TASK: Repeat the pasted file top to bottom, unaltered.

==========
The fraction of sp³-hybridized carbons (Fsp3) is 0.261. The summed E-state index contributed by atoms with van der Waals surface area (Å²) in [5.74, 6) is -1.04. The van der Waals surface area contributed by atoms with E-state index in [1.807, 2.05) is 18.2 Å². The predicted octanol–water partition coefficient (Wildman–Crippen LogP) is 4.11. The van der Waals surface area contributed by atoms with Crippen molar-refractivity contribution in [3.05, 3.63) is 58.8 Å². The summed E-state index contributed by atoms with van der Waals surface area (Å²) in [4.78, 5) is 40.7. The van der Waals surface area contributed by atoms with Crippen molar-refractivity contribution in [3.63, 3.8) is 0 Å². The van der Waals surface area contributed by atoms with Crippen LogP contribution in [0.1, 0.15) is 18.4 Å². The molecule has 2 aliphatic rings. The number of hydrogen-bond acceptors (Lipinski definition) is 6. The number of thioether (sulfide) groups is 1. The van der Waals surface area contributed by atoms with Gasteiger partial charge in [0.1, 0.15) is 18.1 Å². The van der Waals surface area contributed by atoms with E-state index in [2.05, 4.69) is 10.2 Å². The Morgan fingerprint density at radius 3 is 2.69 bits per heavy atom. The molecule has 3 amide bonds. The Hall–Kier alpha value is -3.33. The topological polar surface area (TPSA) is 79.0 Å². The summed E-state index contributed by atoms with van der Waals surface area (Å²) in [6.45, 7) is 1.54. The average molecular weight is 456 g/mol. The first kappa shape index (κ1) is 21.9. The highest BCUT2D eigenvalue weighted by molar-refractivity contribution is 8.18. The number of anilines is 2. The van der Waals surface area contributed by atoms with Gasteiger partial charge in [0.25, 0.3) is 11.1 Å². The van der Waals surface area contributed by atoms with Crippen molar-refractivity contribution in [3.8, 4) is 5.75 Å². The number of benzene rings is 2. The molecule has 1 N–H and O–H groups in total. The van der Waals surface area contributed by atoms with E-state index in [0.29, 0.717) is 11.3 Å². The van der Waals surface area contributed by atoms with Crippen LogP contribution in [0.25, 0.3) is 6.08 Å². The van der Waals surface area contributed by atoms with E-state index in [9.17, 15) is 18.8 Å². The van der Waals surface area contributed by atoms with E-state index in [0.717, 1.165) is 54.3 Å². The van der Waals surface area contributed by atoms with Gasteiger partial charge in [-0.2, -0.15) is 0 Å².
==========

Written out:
The fraction of sp³-hybridized carbons (Fsp3) is 0.261. The summed E-state index contributed by atoms with van der Waals surface area (Å²) in [5.74, 6) is -1.04. The van der Waals surface area contributed by atoms with E-state index in [1.807, 2.05) is 18.2 Å². The predicted octanol–water partition coefficient (Wildman–Crippen LogP) is 4.11. The van der Waals surface area contributed by atoms with Crippen molar-refractivity contribution in [3.05, 3.63) is 58.8 Å². The summed E-state index contributed by atoms with van der Waals surface area (Å²) in [4.78, 5) is 40.7. The van der Waals surface area contributed by atoms with Crippen molar-refractivity contribution in [3.63, 3.8) is 0 Å². The van der Waals surface area contributed by atoms with Crippen LogP contribution in [0.1, 0.15) is 18.4 Å². The molecule has 2 aliphatic rings. The number of hydrogen-bond acceptors (Lipinski definition) is 6. The number of thioether (sulfide) groups is 1. The van der Waals surface area contributed by atoms with Gasteiger partial charge in [0.1, 0.15) is 18.1 Å². The van der Waals surface area contributed by atoms with E-state index in [2.05, 4.69) is 10.2 Å². The Morgan fingerprint density at radius 3 is 2.69 bits per heavy atom. The molecule has 3 amide bonds. The Hall–Kier alpha value is -3.33. The topological polar surface area (TPSA) is 79.0 Å². The summed E-state index contributed by atoms with van der Waals surface area (Å²) in [6.45, 7) is 1.54. The average molecular weight is 456 g/mol. The first kappa shape index (κ1) is 21.9. The highest BCUT2D eigenvalue weighted by molar-refractivity contribution is 8.18. The number of anilines is 2. The van der Waals surface area contributed by atoms with Gasteiger partial charge in [0.25, 0.3) is 11.1 Å². The van der Waals surface area contributed by atoms with Crippen molar-refractivity contribution in [3.8, 4) is 5.75 Å². The number of benzene rings is 2. The molecule has 1 N–H and O–H groups in total. The van der Waals surface area contributed by atoms with E-state index in [0.29, 0.717) is 11.3 Å². The van der Waals surface area contributed by atoms with Crippen LogP contribution in [0.25, 0.3) is 6.08 Å². The van der Waals surface area contributed by atoms with E-state index in [9.17, 15) is 18.8 Å². The van der Waals surface area contributed by atoms with E-state index in [0.717, 1.165) is 54.3 Å². The van der Waals surface area contributed by atoms with Gasteiger partial charge in [-0.2, -0.15) is 0 Å².